From unflinching memoirs and gritty exposes, to introspective compendiums and historical deep dives, the music book genre is any song-lovers’ perfect elixir to lockdown mundanity. Though lacking the musty aroma and craven solitude of your local library, The Mic has compiled a browsing list of some of the best picks that the genre has to offer.
Whilst the arts industry has taken a real hit amidst the current social climate, the creative nature of the industry has continued to carry many of us through the year. Music, film, art, and literature have been a vital beacon of hope, and created a space for thousands of people to grow and heal. The music industry may seem to be all about how one interacts with the listening element of music, but there are many more interactions to be had including the world of music reading and publishing.
Publishing blossomed in scale in the mid-fifteenth century when the first developments of mechanical techniques allowed for printed music to become widely available. It was here that the term ‘music publisher’ was originally born, referring to publishers who issued hand-copied or printed sheet music. The first use of music printing can be similarly dated back to 1465 with a set of liturgical chants – Christian music that was written to express either personal or communal beliefs regarding life and faith. Ottaviano Petrucci championed modern music printing with his first collection entitled: Harmonice Musices Odehecaton, which contained just shy of one-hundred polyphonic compositions. However, it was only wealthy noblemen who commissioned such printings, and thus the printing and publishing industry failed to grow rapidly until the early-eighteenth century.
‘Whilst music publishing began as a means to reproduce sheet music faster, it quickly blossomed into its own genre of literature.’
Music publishing as we know it today originated in New York’s iconic Tin Pan Alley in the late-nineteenth century. Here housed a bustling community of publishers and songwriters connected by their commitment to creating and releasing popular music outside of the classical genres. This vibrant district dominated the popular music scene of the United States, and many household names including composers Irving Berlin and George Gershwin, owe much of their success to Tin Pan Alley.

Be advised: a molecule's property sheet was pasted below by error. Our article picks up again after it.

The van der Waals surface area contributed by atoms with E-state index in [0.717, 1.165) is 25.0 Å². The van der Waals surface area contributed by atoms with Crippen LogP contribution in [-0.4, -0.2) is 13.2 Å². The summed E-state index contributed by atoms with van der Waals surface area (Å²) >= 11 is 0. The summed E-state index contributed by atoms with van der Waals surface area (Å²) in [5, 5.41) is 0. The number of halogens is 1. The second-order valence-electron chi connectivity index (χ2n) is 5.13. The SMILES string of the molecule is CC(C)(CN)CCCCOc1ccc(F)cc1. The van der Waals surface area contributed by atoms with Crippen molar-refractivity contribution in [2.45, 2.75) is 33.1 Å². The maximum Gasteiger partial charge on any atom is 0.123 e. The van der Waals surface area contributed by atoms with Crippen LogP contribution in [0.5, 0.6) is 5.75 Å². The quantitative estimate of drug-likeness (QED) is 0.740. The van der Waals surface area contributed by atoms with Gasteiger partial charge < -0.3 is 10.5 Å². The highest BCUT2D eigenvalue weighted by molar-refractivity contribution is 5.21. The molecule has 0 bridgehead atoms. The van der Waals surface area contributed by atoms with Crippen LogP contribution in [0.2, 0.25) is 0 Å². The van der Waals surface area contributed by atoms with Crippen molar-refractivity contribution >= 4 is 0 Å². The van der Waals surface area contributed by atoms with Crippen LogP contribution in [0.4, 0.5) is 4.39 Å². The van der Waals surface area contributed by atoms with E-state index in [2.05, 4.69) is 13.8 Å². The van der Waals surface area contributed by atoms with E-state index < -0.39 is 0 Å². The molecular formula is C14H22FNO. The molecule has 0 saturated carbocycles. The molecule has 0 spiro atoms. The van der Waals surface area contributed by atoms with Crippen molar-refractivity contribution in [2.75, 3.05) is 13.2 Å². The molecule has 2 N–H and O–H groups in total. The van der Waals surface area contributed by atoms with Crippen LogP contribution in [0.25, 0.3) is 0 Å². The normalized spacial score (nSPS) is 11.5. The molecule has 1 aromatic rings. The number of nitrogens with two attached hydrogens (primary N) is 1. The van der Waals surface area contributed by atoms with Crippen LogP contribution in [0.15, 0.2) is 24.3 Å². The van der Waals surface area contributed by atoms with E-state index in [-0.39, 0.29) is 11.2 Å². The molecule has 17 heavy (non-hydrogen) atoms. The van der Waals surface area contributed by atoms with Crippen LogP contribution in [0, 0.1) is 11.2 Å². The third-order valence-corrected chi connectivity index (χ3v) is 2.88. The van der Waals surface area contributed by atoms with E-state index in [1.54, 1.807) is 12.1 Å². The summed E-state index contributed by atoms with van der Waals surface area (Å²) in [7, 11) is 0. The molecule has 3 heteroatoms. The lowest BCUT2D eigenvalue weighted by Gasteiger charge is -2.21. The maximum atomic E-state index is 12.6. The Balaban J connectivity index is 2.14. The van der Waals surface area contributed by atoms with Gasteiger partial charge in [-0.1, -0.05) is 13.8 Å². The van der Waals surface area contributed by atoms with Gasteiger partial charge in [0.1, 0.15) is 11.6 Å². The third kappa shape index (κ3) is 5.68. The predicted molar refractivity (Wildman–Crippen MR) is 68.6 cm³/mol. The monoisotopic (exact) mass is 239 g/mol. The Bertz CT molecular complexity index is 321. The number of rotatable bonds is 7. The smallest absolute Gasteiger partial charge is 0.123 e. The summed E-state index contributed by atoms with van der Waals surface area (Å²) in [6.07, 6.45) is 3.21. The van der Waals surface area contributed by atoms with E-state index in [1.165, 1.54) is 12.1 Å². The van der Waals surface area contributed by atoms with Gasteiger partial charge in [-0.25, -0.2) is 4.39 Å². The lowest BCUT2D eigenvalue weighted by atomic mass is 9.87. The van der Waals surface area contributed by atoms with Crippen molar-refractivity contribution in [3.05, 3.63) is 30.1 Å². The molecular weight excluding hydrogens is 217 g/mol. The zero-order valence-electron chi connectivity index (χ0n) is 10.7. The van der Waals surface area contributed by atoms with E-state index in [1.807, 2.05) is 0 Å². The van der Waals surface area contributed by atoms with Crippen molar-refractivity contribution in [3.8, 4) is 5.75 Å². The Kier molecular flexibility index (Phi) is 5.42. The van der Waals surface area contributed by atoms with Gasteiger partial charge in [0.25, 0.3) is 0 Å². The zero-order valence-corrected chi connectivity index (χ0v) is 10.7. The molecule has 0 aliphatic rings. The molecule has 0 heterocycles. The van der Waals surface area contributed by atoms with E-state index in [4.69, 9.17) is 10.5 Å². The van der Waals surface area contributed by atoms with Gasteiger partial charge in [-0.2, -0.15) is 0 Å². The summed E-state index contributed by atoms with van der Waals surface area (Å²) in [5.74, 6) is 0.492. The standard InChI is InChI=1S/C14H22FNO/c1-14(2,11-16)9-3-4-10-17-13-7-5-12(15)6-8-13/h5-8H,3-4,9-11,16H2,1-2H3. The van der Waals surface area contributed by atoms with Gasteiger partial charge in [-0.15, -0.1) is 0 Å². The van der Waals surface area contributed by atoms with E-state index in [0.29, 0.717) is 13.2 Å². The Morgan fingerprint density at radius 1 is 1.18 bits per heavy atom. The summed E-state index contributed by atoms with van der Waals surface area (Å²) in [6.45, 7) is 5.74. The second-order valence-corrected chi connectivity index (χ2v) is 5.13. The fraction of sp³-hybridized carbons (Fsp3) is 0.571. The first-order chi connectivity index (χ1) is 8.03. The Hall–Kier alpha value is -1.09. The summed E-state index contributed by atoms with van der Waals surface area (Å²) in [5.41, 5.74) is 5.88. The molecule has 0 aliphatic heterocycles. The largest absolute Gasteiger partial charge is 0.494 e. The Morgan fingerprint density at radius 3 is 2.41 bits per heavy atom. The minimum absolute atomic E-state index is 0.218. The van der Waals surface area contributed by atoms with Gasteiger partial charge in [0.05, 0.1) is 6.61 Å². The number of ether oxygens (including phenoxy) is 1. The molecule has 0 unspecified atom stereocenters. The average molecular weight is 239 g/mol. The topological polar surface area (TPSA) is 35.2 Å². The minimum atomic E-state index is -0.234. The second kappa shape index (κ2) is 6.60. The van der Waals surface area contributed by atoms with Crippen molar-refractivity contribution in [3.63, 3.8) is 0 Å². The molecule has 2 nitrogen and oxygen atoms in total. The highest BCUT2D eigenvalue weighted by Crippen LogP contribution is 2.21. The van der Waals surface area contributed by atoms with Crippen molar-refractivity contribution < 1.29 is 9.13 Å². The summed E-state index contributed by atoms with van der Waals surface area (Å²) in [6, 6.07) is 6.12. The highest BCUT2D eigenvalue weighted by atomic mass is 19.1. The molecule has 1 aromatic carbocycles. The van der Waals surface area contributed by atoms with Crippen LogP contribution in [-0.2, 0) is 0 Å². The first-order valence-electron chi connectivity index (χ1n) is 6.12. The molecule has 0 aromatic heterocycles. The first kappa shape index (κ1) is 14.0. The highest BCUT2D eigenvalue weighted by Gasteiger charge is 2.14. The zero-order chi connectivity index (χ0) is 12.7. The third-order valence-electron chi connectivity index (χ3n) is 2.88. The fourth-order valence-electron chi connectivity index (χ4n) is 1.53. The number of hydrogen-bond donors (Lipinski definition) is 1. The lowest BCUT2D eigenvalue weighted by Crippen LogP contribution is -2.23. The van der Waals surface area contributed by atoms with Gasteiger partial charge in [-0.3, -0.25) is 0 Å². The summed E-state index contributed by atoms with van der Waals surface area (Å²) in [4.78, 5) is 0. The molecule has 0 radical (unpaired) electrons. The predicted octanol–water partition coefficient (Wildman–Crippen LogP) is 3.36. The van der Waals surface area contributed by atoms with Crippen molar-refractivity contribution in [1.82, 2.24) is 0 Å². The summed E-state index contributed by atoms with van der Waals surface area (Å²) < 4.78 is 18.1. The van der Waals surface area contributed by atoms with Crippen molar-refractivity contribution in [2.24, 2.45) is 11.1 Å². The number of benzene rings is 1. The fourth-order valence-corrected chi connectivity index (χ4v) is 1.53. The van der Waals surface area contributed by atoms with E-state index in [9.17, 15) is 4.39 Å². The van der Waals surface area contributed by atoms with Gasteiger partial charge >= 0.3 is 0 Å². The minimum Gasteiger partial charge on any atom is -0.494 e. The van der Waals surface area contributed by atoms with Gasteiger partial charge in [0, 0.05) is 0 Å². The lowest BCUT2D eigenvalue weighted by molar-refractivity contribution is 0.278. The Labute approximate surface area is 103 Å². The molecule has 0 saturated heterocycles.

Whilst music publishing began as a means to reproduce and create sheet music faster, it quickly blossomed into its own genre of literature. The likes of Coral Press, Interlink Publishing and many more allowed for a progression of musical biographies, autobiographies and stories based in a musical world. Today the genre is a vast and vivid, offering a selection of works on almost any artist, genre, and era you could covet, but this makes picking your next read more difficult than ever. Amidst a year where the creative industries have been vital in maintaining our sanity, The Mic has hand-picked a list of fifteen of the best the genre has to offer – divided into categories for ease.
Autobiography and Biography
1. Beneath the Underdog – Charles Mingus
This touching autobiography offers a shy glimpse into the incredibly turbulent life of the beloved Jazz musician Charles Mingus. Beneath the Underdog is arguably one of the greatest autobiographical fiction works, and has Mingus’ mirthful personality injected into every page – a delightful read.
2. Miles: The Autobiography – Miles Davis
This autobiography is an absolute must for not only Jazz lovers, but for those who wish to read more social commentary on racism in America throughout the twenty-first century. Rich in history and charisma, Miles Davis doesn’t aim to come across as a likeable man, but to instead document the truths of being a black musician in the height of the Civil Rights movement.
3. Ziggyology: A Brief History of Ziggy Stardust – Simon Goddard
This short novel explores one of David Bowie’s greatest transformations, Ziggy Stardust, and how this alien-like messiah fell to Earth and created a prodigy in the face of adversity. A truly beautiful narrative that offers a fresh and creative take on the classical literary form of the biography.
4. Why Mahler? How One Man and Ten Symphonies Changed the World – Norma Lebrecht
This book covers a history of Austro-Bohemian Romantic composer Mahler and how he approached writing his renowned symphonies. It breaks down each of his ten symphonies and a topic that often feels too ‘educational’ in manner that is charming, informative, and insightful. A recommended read for any lover of music who wishes to gain some philosophical context into the Mahler symphonies.